Predictive Bayesian microbial dose-response assessment based on suggested self-organization in primary illness response: Cryptosporidium parvum

James D. Englehardt, Jeff Swartout

Research output: Contribution to journalArticle

10 Scopus citations


The probability of illness caused by very low doses of pathogens cannot generally be tested due to the numbers of subjects that would be needed, though such assessments of illness dose response are needed to evaluate drinking water standards. A predictive Bayesian dose-response assessment method was proposed previously to assess the unconditional probability of illness from available information and avoid the inconsistencies of confidence-based approaches. However, the method uses knowledge of the conditional dose-response form, and this form is not well established for the illness endpoint. A conditional parametric dose-response function for gastroenteric illness is proposed here based on simple numerical models of self-organized host-pathogen systems and probabilistic arguments. In the models, illnesses terminate when the host evolves by processes of natural selection to a self-organized critical value of wellness. A generalized beta-Poisson illness dose-response form emerges for the population as a whole. Use of this form is demonstrated in a predictive Bayesian dose-response assessment for cryptosporidiosis. Results suggest that a maximum allowable dose of 5.0 × 10-7 oocysts/exposure (e.g., 2.5 × 10-7 oocysts/L water) would correspond with the original goals of the U.S. Environmental Protection Agency Surface Water Treatment Rule, considering only primary illnesses resulting from Poisson-distributed pathogen counts. This estimate should be revised to account for non-Poisson distributions of Cryptosporidium parvum in drinking water and total response, considering secondary illness propagation in the population.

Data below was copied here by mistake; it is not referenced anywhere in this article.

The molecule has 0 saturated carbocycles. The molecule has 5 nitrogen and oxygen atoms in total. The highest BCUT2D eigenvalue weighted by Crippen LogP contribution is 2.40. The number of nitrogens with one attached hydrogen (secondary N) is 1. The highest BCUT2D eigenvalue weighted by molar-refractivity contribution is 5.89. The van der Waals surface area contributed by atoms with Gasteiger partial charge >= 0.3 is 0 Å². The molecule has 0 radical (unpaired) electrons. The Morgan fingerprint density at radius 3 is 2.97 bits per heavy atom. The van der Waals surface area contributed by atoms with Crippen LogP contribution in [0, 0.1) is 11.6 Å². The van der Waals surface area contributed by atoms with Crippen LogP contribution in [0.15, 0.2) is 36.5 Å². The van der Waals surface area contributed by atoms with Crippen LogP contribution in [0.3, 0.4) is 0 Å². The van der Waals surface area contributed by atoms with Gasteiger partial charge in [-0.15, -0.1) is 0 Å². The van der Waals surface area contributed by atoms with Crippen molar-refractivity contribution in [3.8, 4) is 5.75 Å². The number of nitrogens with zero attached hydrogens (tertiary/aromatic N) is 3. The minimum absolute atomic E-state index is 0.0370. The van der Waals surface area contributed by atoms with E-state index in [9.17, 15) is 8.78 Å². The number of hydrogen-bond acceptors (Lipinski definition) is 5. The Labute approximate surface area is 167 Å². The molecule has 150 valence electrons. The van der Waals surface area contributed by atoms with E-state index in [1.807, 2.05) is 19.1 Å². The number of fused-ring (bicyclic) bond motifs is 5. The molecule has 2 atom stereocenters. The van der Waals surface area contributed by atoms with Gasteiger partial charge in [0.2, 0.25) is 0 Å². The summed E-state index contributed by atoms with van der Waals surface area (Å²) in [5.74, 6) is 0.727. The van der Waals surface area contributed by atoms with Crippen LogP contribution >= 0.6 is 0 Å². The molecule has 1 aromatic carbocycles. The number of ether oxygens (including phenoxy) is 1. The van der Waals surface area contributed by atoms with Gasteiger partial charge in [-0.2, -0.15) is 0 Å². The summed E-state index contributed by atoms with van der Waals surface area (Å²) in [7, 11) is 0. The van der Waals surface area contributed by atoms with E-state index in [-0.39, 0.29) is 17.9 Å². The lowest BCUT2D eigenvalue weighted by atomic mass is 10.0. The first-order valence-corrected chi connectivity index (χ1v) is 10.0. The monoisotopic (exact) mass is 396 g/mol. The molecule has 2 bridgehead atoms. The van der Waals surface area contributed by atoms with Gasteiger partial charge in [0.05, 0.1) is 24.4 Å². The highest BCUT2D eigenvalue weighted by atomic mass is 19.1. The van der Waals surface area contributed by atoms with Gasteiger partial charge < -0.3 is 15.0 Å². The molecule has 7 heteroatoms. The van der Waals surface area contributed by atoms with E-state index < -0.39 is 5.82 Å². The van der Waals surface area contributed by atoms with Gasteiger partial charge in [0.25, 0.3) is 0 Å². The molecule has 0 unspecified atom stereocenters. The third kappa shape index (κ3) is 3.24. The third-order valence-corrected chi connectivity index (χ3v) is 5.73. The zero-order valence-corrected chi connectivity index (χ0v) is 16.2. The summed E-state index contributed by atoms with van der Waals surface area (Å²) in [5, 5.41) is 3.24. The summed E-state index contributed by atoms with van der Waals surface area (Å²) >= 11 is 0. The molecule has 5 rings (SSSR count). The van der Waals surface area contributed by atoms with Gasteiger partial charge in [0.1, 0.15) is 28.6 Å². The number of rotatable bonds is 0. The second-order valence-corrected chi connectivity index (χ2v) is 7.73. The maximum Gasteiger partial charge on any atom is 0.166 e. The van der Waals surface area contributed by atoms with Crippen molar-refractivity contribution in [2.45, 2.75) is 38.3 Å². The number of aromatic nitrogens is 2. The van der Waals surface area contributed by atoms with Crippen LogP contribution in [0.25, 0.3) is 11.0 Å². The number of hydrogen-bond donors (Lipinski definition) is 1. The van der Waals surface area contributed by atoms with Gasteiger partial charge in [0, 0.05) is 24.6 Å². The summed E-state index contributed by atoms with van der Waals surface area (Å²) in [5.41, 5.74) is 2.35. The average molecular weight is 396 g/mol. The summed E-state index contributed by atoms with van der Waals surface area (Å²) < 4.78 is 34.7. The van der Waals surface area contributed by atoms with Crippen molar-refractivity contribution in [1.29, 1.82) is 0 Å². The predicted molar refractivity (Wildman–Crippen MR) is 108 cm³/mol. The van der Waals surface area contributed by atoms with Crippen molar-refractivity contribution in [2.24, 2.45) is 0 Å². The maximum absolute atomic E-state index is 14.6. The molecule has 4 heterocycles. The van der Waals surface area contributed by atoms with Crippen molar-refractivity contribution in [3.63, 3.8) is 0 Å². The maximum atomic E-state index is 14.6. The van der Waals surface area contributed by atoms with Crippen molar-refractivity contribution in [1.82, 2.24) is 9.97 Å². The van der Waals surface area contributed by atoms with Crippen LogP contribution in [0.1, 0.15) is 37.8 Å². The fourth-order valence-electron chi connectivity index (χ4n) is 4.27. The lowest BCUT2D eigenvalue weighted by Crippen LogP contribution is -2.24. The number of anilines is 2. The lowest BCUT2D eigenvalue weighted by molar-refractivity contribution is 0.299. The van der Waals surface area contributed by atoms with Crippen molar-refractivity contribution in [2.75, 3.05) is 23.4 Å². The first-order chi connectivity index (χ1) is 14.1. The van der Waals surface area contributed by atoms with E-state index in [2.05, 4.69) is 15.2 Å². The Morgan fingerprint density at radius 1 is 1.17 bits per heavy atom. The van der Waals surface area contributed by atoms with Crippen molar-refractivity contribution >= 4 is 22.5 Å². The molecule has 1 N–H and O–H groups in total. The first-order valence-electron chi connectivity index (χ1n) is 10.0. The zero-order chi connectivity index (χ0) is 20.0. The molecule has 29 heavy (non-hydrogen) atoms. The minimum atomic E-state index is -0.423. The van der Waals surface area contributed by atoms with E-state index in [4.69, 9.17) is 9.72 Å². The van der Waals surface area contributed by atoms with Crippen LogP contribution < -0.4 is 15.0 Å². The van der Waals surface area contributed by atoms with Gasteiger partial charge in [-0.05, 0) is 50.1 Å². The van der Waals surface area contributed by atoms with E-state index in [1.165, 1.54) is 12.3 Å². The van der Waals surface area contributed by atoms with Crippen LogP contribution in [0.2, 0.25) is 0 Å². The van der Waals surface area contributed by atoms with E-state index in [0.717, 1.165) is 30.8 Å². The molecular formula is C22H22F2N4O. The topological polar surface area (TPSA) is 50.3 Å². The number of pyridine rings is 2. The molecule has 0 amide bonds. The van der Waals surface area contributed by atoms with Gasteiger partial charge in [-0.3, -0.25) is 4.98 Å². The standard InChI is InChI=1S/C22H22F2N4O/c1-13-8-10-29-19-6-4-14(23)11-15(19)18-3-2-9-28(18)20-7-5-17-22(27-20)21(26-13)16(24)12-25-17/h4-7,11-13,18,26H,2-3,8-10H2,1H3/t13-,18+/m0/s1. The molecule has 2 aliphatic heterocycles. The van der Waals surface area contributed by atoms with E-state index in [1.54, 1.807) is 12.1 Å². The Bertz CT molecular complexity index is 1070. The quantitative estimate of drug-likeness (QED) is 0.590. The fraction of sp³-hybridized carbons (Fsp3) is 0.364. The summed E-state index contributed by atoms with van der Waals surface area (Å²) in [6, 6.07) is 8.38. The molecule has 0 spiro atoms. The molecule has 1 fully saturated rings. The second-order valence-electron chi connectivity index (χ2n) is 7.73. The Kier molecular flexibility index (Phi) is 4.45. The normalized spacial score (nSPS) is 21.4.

Original languageEnglish (US)
Pages (from-to)543-554
Number of pages12
JournalRisk Analysis
Issue number2
StatePublished - Apr 1 2006



  • Bayesian
  • Cryptosporidium
  • Dose response
  • Illness
  • Predictive
  • Self-organization

ASJC Scopus subject areas

  • Social Sciences (miscellaneous)
  • Safety, Risk, Reliability and Quality

Cite this